The Importance of Nasal Cytological
Examination in Determining The Etiology and Treatment of Idiopathic Recurrent Epistaxis
M Tarhun Yosunkaya*
Lokman Hekim University Faculty of Medicine Department of ENT, Türkiye
Submission: August 29, 2021; Published: September 22, 2021
*Corresponding author: M Tarhun Yosunkaya*, Assistant Professor, Lokman Hekim University Faculty of Medicine Department of ENT, Türkiye, Tel: +905323564997; Orcid ID : 0000-0002-8504-5317
How to cite this article: Yosunkaya MT. The Importance of Nasal Cytological Examination in Determining The Etiology and Treatment of Idiopathic
Recurrent Epistaxis İn Children. Acad J Ped Neonatol 2021; 10(4): 555850. DOI: 10.19080/AJPN.2021.10.555850
Background and aim : It was aimed to clarify the etiology of recurrent idiopathic epistaxis (RIE) by evaluating the results of the nasal cytological examination (NCE) and to evaluate their responses to treatment prepared according to nasal cytological findings.
Materials and methods: Pre and post-treatment the results of NCE, 78 children who applied to the ENT clinic for RIE and 40 healthy children were evaluated. In the majority of cases with RIE, the main cell type was determined to be neutrophils (70%) followed by eosinophils (20%). The treatments of the children were tailored by their nasal cytology findings. According to the results of NCE, 25 / 3.6 mg/kg of amoxicillin /clavulanate was administered orally twice a day for 7 days to children with high neutrophil counts. Children with high eosinophil count were given 5 ml of desloratadine orally once a day for 15 days. These treatments were administered together and at the same doses to children with high neutrophil and eosinophil counts.
Results : Clinical evaluation and NCE was performed at the end of the first month. Families reported that epistaxis did not occur in children after treatment. As a result of the re-performed NCE, 74 (94.8%) of the patients responded to the treatment. In children with recurrent epistaxis due to inflammation caused by neutrophils and eosinophils, the dominance of cells decreased after treatment and no epistaxis was observed. The relationship between the dominance of inflammatory cells in the nasal mucosa and epistaxis was found to be statistically significant (p<0.05).
Conclusion : NCE, which is used in the differential diagnosis and follow-up of rhinological diseases, can help us to clarify the etiology of RIE in children. According to the results of the nasal cytological examination, anti-inflammatory treatment with a high response to treatment can be planned in these children.
Keywords: Nasal cytological examination, idiopathic recurrent epistaxis, etiology, treatment, children
Epistaxis is a common problem in the pediatric population. Thirty percent of children younger than 5 years old, 56% of children 6 to 10 years old, and 64% of 11 to 15 years olds have had at least one epistaxis episode. Although epistaxis in children is usually mild, it can cause significant parental concerns. Most cases are self-limited and managed with simple first aid measures .1 The etiological factors of epistaxis in children can be classified as primary or secondary. Primary epistaxis is defined as idiopathic hemorrhages without identifiable accelerating factors, whereas bleeding known to be associated with a clear and definite cause is classified as secondary epistaxis. The most common cause of nosebleeds in children is idiopathic. Recurrent idiopathic epistaxis (RIE) is self-limiting nasal bleeding of which no specific cause can be determined. There is no consensus on the frequency, severity, etiology and treatment of relapses. Up to 9% of children may have recurrent epistaxis, usually caused by the anterior septum where the vessels anastomose to form the Kiesselbach plexus. The vessels in the nasal septum are located very close to the bone and cartilage, very weak mucosa covers it. Changes in the mucosa due to local inflammation disrupt the ciliary function, increase vascularization and cause mucosal fragility. This situation facilitates the occurrence of epistaxis [2-4].In pediatric patients with idiopathic epistaxis, determining the etiology, planning treatment, and follow-up is very important. Today, there is still no method that determines the etiology of this disease. Therefore, its treatment is not known.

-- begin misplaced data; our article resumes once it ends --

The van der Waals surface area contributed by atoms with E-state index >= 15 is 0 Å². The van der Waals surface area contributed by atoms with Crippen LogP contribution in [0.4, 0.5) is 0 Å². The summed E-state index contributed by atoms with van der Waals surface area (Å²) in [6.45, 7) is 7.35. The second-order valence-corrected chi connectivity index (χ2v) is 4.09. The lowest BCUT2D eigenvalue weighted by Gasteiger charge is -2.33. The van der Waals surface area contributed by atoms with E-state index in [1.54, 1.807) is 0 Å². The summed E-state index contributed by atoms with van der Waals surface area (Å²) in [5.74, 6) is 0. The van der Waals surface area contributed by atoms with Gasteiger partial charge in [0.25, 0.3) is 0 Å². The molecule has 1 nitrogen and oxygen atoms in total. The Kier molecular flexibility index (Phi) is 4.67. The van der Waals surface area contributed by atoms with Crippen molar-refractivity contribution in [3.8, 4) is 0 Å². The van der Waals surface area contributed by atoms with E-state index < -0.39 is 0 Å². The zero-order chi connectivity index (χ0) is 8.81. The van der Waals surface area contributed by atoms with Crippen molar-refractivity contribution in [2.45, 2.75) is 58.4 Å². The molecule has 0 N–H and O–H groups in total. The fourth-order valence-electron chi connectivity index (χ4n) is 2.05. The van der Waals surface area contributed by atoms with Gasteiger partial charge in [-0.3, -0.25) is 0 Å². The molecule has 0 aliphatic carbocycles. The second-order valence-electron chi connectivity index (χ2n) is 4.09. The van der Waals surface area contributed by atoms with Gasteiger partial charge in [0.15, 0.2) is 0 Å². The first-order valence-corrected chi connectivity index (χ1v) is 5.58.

The nasal cytological examination (NCE) technique allows physicians to detect cellular modifications in the nasal mucosa caused by exposure to physical or chemical, acute or chronic irritation. It also makes it easy to evaluate different types of inflammation (viral, bacterial, fungal, or parasitic) [5-6]. The nasal mucosa consists of a ciliated pseudo-stratified epithelium composed of striated and basal ciliated mucosa-secreting cells. It is seen that epithelial cells are predominant in a cytological examination of the normal nasal mucosa. The presence of eosinophils, neutrophils, mast cells, bacteria, spores, and fungi should be considered a clear sign of nasal pathology. Cellular changes that occur cause mucosal inflammation and damage. A large number of papers have been published on the cytological changing of nasal pathologies, particularly on allergic and non-allergic rhinitis. NCE contributed to the understanding of some pathophysiological mechanisms of allergic rhinitis and the identification of new disorders such as non-allergic rhinitis with eosinophils (NARES), non-allergic rhinitis with mast cells (NARMA) and non-allergic rhinitis with neutrophils (NARNE) and non-allergic rhinitis with eosinophils and mast cells (NARESMA) [7-9].
In our study, we aimed to clarify the etiology of recurrent idiopathic epistaxis by evaluating the results of the NCE and to evaluate their responses to treatment prepared according to nasal cytological findings.
Ethics Committee Approval for this study was obtained from the Kavaklıdere Umut Hospital Ethics Committee (Approval Date/No:16 December 2015/2). Our study was prepared according to the principles of Helsinki, and informed consent was obtained from the parents of all patients to participate in this study.
In this prospective study conducted in 2016-2019, the NCE results of 78 (3-14 years old) children who applied to the ENT clinic with the complaint of recurrent epistaxis and diagnosed with RIE as a result of the examination and hematological tests were evaluated. As the control group, 40 (5-12 years old) healthy children were also included in the study.
Children with chronic, systemic, hematological disease, malignancy, acute respiratory tract infection, using local or systemic antibiotics, anti-inflammatory drugs (eg, antihistamine, corticosteroid) and family history of epistaxis were not included in the study.